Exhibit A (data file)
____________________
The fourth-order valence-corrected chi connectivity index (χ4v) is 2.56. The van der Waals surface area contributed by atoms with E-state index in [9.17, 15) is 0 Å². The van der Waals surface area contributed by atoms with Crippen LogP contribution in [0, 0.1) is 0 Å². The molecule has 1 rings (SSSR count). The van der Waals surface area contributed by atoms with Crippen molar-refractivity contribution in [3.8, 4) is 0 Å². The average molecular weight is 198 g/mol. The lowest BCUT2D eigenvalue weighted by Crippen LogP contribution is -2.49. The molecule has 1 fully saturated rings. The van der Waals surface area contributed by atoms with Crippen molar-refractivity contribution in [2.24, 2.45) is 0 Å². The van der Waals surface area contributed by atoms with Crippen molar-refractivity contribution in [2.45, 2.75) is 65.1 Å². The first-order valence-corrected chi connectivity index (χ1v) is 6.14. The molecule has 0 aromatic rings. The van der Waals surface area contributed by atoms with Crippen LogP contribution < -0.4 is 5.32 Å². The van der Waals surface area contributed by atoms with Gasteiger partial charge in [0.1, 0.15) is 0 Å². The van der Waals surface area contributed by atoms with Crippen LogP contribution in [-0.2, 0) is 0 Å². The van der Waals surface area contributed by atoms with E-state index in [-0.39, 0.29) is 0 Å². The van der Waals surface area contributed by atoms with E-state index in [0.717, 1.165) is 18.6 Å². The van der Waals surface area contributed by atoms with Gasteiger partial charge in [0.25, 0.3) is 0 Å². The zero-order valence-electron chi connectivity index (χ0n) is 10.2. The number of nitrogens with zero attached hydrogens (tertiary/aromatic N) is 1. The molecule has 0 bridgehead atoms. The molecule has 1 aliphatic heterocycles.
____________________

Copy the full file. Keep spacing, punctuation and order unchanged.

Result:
The fourth-order valence-corrected chi connectivity index (χ4v) is 2.56. The van der Waals surface area contributed by atoms with E-state index in [9.17, 15) is 0 Å². The van der Waals surface area contributed by atoms with Crippen LogP contribution in [0, 0.1) is 0 Å². The molecule has 1 rings (SSSR count). The van der Waals surface area contributed by atoms with Crippen molar-refractivity contribution in [3.8, 4) is 0 Å². The average molecular weight is 198 g/mol. The lowest BCUT2D eigenvalue weighted by Crippen LogP contribution is -2.49. The molecule has 1 fully saturated rings. The van der Waals surface area contributed by atoms with Crippen molar-refractivity contribution in [2.24, 2.45) is 0 Å². The van der Waals surface area contributed by atoms with Crippen molar-refractivity contribution in [2.45, 2.75) is 65.1 Å². The first-order valence-corrected chi connectivity index (χ1v) is 6.14. The molecule has 0 aromatic rings. The van der Waals surface area contributed by atoms with Crippen LogP contribution < -0.4 is 5.32 Å². The van der Waals surface area contributed by atoms with Gasteiger partial charge in [0.1, 0.15) is 0 Å². The van der Waals surface area contributed by atoms with Crippen LogP contribution in [-0.2, 0) is 0 Å². The van der Waals surface area contributed by atoms with E-state index in [-0.39, 0.29) is 0 Å². The van der Waals surface area contributed by atoms with E-state index in [0.717, 1.165) is 18.6 Å². The van der Waals surface area contributed by atoms with Gasteiger partial charge in [0.25, 0.3) is 0 Å². The zero-order valence-electron chi connectivity index (χ0n) is 10.2. The number of nitrogens with zero attached hydrogens (tertiary/aromatic N) is 1. The molecule has 0 bridgehead atoms. The molecule has 1 aliphatic heterocycles.